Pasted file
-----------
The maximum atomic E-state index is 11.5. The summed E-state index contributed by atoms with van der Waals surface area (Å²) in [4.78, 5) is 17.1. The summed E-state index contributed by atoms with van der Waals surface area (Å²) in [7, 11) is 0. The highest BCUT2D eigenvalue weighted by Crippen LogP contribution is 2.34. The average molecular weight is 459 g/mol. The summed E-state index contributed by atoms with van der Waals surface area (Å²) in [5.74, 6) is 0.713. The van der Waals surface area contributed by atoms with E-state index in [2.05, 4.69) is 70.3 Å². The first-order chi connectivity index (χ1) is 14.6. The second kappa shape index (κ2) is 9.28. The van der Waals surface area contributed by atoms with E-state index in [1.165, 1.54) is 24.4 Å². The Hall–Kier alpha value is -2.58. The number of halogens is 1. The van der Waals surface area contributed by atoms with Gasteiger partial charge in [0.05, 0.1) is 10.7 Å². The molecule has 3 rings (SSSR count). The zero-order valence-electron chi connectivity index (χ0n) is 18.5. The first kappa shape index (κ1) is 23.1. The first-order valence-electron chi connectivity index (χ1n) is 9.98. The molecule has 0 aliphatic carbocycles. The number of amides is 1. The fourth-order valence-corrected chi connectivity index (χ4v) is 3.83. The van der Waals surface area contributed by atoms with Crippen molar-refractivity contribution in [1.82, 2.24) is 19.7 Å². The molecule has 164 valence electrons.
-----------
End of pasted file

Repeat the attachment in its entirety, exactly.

The maximum atomic E-state index is 11.5. The summed E-state index contributed by atoms with van der Waals surface area (Å²) in [4.78, 5) is 17.1. The summed E-state index contributed by atoms with van der Waals surface area (Å²) in [7, 11) is 0. The highest BCUT2D eigenvalue weighted by Crippen LogP contribution is 2.34. The average molecular weight is 459 g/mol. The summed E-state index contributed by atoms with van der Waals surface area (Å²) in [5.74, 6) is 0.713. The van der Waals surface area contributed by atoms with E-state index in [2.05, 4.69) is 70.3 Å². The first-order chi connectivity index (χ1) is 14.6. The second kappa shape index (κ2) is 9.28. The van der Waals surface area contributed by atoms with E-state index in [1.165, 1.54) is 24.4 Å². The Hall–Kier alpha value is -2.58. The number of halogens is 1. The van der Waals surface area contributed by atoms with Gasteiger partial charge in [0.05, 0.1) is 10.7 Å². The molecule has 3 rings (SSSR count). The zero-order valence-electron chi connectivity index (χ0n) is 18.5. The first kappa shape index (κ1) is 23.1. The first-order valence-electron chi connectivity index (χ1n) is 9.98. The molecule has 0 aliphatic carbocycles. The number of amides is 1. The fourth-order valence-corrected chi connectivity index (χ4v) is 3.83. The van der Waals surface area contributed by atoms with Crippen molar-refractivity contribution in [1.82, 2.24) is 19.7 Å². The molecule has 164 valence electrons.